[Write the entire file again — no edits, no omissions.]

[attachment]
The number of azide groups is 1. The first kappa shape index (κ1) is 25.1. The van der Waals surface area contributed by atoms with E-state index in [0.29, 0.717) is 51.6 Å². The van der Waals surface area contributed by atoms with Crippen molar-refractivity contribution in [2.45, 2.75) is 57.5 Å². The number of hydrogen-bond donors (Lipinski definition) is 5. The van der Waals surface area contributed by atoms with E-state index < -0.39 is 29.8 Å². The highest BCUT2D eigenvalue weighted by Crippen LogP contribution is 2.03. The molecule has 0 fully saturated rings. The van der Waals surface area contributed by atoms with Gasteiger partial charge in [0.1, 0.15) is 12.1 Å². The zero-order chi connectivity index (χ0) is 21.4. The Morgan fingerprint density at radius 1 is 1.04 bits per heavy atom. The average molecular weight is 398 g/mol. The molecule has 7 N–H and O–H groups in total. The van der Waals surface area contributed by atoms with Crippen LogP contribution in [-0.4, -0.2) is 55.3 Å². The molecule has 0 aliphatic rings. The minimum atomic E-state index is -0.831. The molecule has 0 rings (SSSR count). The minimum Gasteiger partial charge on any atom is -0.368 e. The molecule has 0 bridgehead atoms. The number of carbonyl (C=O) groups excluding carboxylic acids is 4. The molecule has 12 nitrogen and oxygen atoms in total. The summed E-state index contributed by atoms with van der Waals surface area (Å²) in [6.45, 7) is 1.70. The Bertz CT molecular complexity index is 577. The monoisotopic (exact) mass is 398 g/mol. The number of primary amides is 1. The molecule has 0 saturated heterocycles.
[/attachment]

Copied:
The number of azide groups is 1. The first kappa shape index (κ1) is 25.1. The van der Waals surface area contributed by atoms with E-state index in [0.29, 0.717) is 51.6 Å². The van der Waals surface area contributed by atoms with Crippen molar-refractivity contribution in [2.45, 2.75) is 57.5 Å². The number of hydrogen-bond donors (Lipinski definition) is 5. The van der Waals surface area contributed by atoms with E-state index < -0.39 is 29.8 Å². The highest BCUT2D eigenvalue weighted by Crippen LogP contribution is 2.03. The molecule has 0 fully saturated rings. The van der Waals surface area contributed by atoms with Gasteiger partial charge in [0.1, 0.15) is 12.1 Å². The zero-order chi connectivity index (χ0) is 21.4. The Morgan fingerprint density at radius 1 is 1.04 bits per heavy atom. The average molecular weight is 398 g/mol. The molecule has 7 N–H and O–H groups in total. The van der Waals surface area contributed by atoms with Crippen LogP contribution in [-0.4, -0.2) is 55.3 Å². The molecule has 0 aliphatic rings. The minimum atomic E-state index is -0.831. The molecule has 0 rings (SSSR count). The minimum Gasteiger partial charge on any atom is -0.368 e. The molecule has 0 bridgehead atoms. The number of carbonyl (C=O) groups excluding carboxylic acids is 4. The molecule has 12 nitrogen and oxygen atoms in total. The summed E-state index contributed by atoms with van der Waals surface area (Å²) in [6.45, 7) is 1.70. The Bertz CT molecular complexity index is 577. The monoisotopic (exact) mass is 398 g/mol. The number of primary amides is 1. The molecule has 0 saturated heterocycles.